One of the great pleasures of early-season club race meetings, especially EMRA meetings at Mallory Park, is the appearance of riders from the national championships getting in a bit of testing/practice/confidence boosting for the new season. Sunday’s meeting at Mallory produced not only riders from three national championships, but a World Supersport contender as well.
Maybe it was just the weather forecast that brought out such a massive entry – seventy of them in the last week before the meeting – and let us rediscover a word I have not seen in a race programme for many years – Reserves. Fresh from his maiden national win at Donington was Dan Stamper, the Bennett’s Suzuki works outing brought Taylor Mackenzie for some track time on the BSB bike, and Richard Cooper for something completely different – four races on his CB500 Honda. If that was to hone his ability to get through a massive pack of bikes of almost identical performance (which pretty much describes Superstock 1000), then it worked well. To top it off, Luke Stapleford took a break from WSS to race in the Supersport and Buildbase races.
The happiest man of the day must surely have been Peter Bardell, who shouldn’t have to buy any of his own drinks for weeks to come after beating Richard Cooper three times – two of them by one-hundredth of a second, in some of the best races ever seen at Mallory. The first Lightweight race saw Cooper coming through from the back of the grid to take third after just two laps, but then he had to reel in Bardell and Tom Fisher who were scrapping for the lead, which took until lap eight, but the three of them were absolutely wheel to wheel for the last two laps with Bardell taking the win by 12 thousandths of a second with Fisher third one tenth behind Cooper. The second Lightweight race was much the same story except with the addition of Richard Blunt to the leading group, and Cooper was actually ahead with one lap remaining, but at the flag it was the Bedford rider again who took the honours with Cooper 0.057 seconds behind and Blunt third. Cooper actually won the first 500 race from Blunt by a seventh of a second with Bardell third. The second 500 race was Bardell, Blunt & Cooper again with Cooper taking the lead with one lap left, but losing it at the flag, where Bardell was 14 thousandths ahead, and Blunt one-fifth down. The aggregate winning margins of the four CB500 clashes was less than a quarter of a second.
Taylor Mackenzie didn’t spend his afternoon sparring with the opposition – he just took off to collect four victories from four races, and possibly collect a lap record. In the first Buildbase Mallory Trophy race, he was hounded for a while by Luke Stapleford, but eventually pulled away to win by five seconds, while Lee Wilson won the battle for third place against Curtis Wright with Dan Stamper not far away in fifth. The Jim Noice trophy race saw the Bennets Suzuki finish well clear of the battle in which Curtis Wright eventually beat Dan Stamper by one-seventh of a second. Mackenzie won both the Allcomers races by more than twenty seconds from Lee Wilson. His best lap in the final race was 51.003 – 98.4mph, and it’s believed that this may be a superbike lap record.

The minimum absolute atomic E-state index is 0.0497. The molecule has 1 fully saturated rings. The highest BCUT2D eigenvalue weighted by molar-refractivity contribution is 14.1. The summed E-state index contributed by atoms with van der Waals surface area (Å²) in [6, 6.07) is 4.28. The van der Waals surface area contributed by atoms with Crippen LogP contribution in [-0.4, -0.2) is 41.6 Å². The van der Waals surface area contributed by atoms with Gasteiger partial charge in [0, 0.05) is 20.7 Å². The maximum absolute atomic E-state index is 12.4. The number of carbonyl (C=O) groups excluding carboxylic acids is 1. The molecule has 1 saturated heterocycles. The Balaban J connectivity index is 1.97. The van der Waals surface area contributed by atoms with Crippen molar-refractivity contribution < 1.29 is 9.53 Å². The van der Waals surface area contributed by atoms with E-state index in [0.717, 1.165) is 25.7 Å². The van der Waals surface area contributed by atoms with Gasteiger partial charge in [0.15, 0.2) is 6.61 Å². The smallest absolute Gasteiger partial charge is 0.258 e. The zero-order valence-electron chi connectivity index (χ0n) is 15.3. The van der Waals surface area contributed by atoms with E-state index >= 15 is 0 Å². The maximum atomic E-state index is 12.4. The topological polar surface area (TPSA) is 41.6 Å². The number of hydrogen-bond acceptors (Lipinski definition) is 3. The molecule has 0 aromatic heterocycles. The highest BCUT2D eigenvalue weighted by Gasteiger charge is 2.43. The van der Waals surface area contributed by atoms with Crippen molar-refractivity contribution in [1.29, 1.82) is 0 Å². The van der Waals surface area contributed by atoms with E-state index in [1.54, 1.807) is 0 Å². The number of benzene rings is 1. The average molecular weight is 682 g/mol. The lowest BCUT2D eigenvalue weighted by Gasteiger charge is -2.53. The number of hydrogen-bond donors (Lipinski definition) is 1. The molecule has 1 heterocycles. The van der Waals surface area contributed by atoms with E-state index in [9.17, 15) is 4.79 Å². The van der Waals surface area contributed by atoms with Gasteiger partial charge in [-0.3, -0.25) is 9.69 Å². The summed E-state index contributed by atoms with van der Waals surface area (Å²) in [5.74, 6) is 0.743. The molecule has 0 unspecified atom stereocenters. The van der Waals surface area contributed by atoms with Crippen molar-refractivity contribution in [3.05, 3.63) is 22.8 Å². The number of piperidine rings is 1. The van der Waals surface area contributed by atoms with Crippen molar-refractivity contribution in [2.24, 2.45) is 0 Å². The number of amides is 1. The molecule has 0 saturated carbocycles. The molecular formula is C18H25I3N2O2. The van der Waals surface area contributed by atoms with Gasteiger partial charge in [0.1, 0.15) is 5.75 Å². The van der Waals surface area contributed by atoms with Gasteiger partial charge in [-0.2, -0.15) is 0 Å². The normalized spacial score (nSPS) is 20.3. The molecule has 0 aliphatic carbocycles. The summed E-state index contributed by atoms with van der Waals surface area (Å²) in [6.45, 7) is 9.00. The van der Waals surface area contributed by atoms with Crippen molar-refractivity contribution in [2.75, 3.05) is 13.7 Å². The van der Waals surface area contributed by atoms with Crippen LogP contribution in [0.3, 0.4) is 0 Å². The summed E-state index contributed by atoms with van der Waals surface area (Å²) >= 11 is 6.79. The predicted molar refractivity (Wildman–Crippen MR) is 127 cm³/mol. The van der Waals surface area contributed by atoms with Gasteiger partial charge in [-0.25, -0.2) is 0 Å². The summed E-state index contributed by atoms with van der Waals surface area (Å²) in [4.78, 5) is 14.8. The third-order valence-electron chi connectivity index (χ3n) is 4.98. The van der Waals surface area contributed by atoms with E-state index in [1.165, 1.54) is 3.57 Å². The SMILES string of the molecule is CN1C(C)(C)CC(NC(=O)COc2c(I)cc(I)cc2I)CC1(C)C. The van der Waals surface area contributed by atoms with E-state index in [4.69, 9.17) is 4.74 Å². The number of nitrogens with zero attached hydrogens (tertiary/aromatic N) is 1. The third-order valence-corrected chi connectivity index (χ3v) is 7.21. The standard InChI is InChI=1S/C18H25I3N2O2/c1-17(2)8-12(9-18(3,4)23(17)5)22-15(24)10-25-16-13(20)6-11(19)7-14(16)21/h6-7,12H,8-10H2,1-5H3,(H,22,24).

Luke Stapleford showed that he hadn’t forgotten his way round Mallory after all his foreign travels, winning the first Supersport race by a 16 second margin from Curtis Wright with Will Shaw close behind, and then Wright took the second from Adam Clark with Shaw third. His afternoon was cut short in the second Buildbase race when there was a collision at the hairpin, and though Luke was not injured, the same couldn’t be said for the bike.
After Donington, Dan Stamper might have expected an easy ride in the Superstock races, but Will Shaw really made him work for his victory in the first race, staying within one second at the flag after ten laps. He did have a slightly clearer run in the second race, beating Adam Clarke with Ben Luxton third ahead of Shaw.
Graham Wilson won both GP125 races quite convincingly from reigning EMRA champion Gavin Mills, while Gary Arden, eager for new experiences, hired one of Gavin’s Hondas to try out, and got an impressive third place in the second race. Being used to a Suzuki 650, the 125 was certainly different -the slightly smaller powerband was an education in itself. Possibly as a result of riding two very different bikes, Gary only took a third and a fourth in the Minitwins races, good news for championship rival Jonathan Wells who won both ahead of Chris Ashfield. Jonathan also took the second Supertwin race from Neil Reading, after finishing behind him in race one.
Leicestershire riders tend to dominate at Mallory, and that applies to the Rookies too, with four of the top five in both Rookie races. Mark Daines from Earl Shilton won both from Matt Speed, with Dan Williams, Joey Pinto and Ashley King taking the next three spots.
John and Jake Lowther won the opening sidecar race from Ryan Crowe and Harry Payne, all the way from the Isle of Man. The positions were reversed in race two, with Sam and Adam Christie taking third in both races. Matthew Rostrum parted company with Dan Knight’s outfit in race one, but, having come across the Irish Sea to race, turned out again in the second race and enjoyed a fierce scrap with Alan Schofield for fourth, finally taking fifth. If there was a prize for longest journey for least reward, it would go to Andy King’s passenger Jeff Gillard, who flew from Canada to take part, but only got two racing laps in!